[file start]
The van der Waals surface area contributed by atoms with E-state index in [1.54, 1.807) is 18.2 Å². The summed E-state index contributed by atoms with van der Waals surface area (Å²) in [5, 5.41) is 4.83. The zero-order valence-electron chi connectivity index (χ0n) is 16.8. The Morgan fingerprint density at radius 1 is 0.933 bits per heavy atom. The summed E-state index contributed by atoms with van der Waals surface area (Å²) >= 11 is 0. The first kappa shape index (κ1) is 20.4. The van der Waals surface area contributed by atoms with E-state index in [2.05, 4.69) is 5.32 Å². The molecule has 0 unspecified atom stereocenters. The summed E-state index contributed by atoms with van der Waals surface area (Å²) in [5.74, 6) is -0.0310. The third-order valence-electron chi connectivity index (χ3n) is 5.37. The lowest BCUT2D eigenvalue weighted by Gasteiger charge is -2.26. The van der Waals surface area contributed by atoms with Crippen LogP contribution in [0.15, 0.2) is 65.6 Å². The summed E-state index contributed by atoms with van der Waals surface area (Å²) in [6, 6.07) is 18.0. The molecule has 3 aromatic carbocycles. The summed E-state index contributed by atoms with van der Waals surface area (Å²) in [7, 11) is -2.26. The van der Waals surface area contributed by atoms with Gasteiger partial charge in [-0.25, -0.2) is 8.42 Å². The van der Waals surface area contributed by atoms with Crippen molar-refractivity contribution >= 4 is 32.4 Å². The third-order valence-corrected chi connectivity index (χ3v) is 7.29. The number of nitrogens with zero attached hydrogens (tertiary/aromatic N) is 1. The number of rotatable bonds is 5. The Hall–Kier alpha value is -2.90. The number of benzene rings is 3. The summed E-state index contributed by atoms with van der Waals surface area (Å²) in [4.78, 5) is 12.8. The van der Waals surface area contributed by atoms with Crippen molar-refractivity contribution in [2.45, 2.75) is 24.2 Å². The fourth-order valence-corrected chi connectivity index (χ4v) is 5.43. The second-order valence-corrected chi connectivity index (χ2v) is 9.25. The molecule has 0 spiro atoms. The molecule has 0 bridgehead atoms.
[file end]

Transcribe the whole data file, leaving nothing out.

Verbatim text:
The van der Waals surface area contributed by atoms with E-state index in [1.54, 1.807) is 18.2 Å². The summed E-state index contributed by atoms with van der Waals surface area (Å²) in [5, 5.41) is 4.83. The zero-order valence-electron chi connectivity index (χ0n) is 16.8. The Morgan fingerprint density at radius 1 is 0.933 bits per heavy atom. The summed E-state index contributed by atoms with van der Waals surface area (Å²) >= 11 is 0. The first kappa shape index (κ1) is 20.4. The van der Waals surface area contributed by atoms with E-state index in [2.05, 4.69) is 5.32 Å². The molecule has 0 unspecified atom stereocenters. The summed E-state index contributed by atoms with van der Waals surface area (Å²) in [5.74, 6) is -0.0310. The third-order valence-electron chi connectivity index (χ3n) is 5.37. The lowest BCUT2D eigenvalue weighted by Gasteiger charge is -2.26. The van der Waals surface area contributed by atoms with Crippen LogP contribution in [0.15, 0.2) is 65.6 Å². The summed E-state index contributed by atoms with van der Waals surface area (Å²) in [6, 6.07) is 18.0. The molecule has 3 aromatic carbocycles. The summed E-state index contributed by atoms with van der Waals surface area (Å²) in [7, 11) is -2.26. The van der Waals surface area contributed by atoms with Gasteiger partial charge in [-0.25, -0.2) is 8.42 Å². The van der Waals surface area contributed by atoms with Crippen molar-refractivity contribution >= 4 is 32.4 Å². The third-order valence-corrected chi connectivity index (χ3v) is 7.29. The number of nitrogens with zero attached hydrogens (tertiary/aromatic N) is 1. The number of rotatable bonds is 5. The Hall–Kier alpha value is -2.90. The number of benzene rings is 3. The summed E-state index contributed by atoms with van der Waals surface area (Å²) in [4.78, 5) is 12.8. The van der Waals surface area contributed by atoms with Crippen molar-refractivity contribution in [2.45, 2.75) is 24.2 Å². The fourth-order valence-corrected chi connectivity index (χ4v) is 5.43. The second-order valence-corrected chi connectivity index (χ2v) is 9.25. The molecule has 0 spiro atoms. The molecule has 0 bridgehead atoms.